Looking at the V1 rhythm strip, the first five beats are an accelerated idioventricular rhythm (no P waves, wide complex, and regular rate of 70/minute). Just before the 6th beat you can see the “emergence” of a P wave – this particular P wave is very close to the subsequent QRS, and there is slight variation in the QRS morphology. The 6th QRS represents a fusion beat (a composite between the ventricular beat and a sinus-conducted beat occurring at nearly the same time). The 7th through 9th beats appropriately follow P waves and represent sinus conducted beats. This rhythm represents isorhythmic competition between accelerated idioventricular beats and sinus beats occurring at nearly the same rate.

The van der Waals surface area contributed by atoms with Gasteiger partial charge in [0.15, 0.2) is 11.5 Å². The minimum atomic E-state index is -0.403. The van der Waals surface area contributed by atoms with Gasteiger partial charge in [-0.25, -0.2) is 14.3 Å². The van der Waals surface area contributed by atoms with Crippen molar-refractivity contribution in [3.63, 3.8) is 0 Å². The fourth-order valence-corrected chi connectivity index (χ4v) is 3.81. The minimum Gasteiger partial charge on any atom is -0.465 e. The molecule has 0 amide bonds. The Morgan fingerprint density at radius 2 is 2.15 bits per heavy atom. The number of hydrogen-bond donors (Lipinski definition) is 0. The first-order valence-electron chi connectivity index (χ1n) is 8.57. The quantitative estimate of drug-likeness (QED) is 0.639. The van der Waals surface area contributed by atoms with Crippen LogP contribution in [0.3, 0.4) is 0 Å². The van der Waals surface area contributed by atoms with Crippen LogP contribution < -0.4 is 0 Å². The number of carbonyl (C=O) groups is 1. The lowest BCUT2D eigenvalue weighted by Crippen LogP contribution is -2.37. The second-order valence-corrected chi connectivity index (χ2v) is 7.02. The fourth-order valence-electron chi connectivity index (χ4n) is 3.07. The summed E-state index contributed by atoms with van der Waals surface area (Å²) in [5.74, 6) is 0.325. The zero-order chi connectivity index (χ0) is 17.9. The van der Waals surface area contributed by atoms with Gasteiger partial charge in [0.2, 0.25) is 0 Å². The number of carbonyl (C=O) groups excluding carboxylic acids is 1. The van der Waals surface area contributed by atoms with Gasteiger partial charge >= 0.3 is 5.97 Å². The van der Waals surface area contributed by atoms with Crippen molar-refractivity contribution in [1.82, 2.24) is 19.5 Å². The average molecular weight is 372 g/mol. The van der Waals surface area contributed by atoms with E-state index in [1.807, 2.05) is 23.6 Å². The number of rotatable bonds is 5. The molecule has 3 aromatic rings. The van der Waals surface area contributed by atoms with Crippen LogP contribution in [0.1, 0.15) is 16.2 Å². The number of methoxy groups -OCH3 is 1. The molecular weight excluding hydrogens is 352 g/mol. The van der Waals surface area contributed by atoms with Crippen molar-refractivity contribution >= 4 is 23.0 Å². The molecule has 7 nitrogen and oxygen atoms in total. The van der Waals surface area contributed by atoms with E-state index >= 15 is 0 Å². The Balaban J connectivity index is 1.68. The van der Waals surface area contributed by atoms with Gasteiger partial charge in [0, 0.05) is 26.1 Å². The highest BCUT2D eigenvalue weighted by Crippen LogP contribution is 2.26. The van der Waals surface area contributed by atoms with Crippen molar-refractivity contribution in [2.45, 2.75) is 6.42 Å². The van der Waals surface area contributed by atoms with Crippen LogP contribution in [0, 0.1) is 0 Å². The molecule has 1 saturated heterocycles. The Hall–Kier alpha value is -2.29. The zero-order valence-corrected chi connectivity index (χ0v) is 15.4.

The reason for this rhythm in this patient is apparent from leads V1-3 (the sinus conducted beats, so they can be interpreted) – the patient is having an acute anterior MI. Periods of accelerated idioventricular rhythm are common during acute infarction and especially during reperfusion following thrombolysis. AIVR has also been termed nonparoxysmal ventricular tachycardia or “slow v. tach”. It usually does not produce any hemodynamic change, and requires no specific treatment.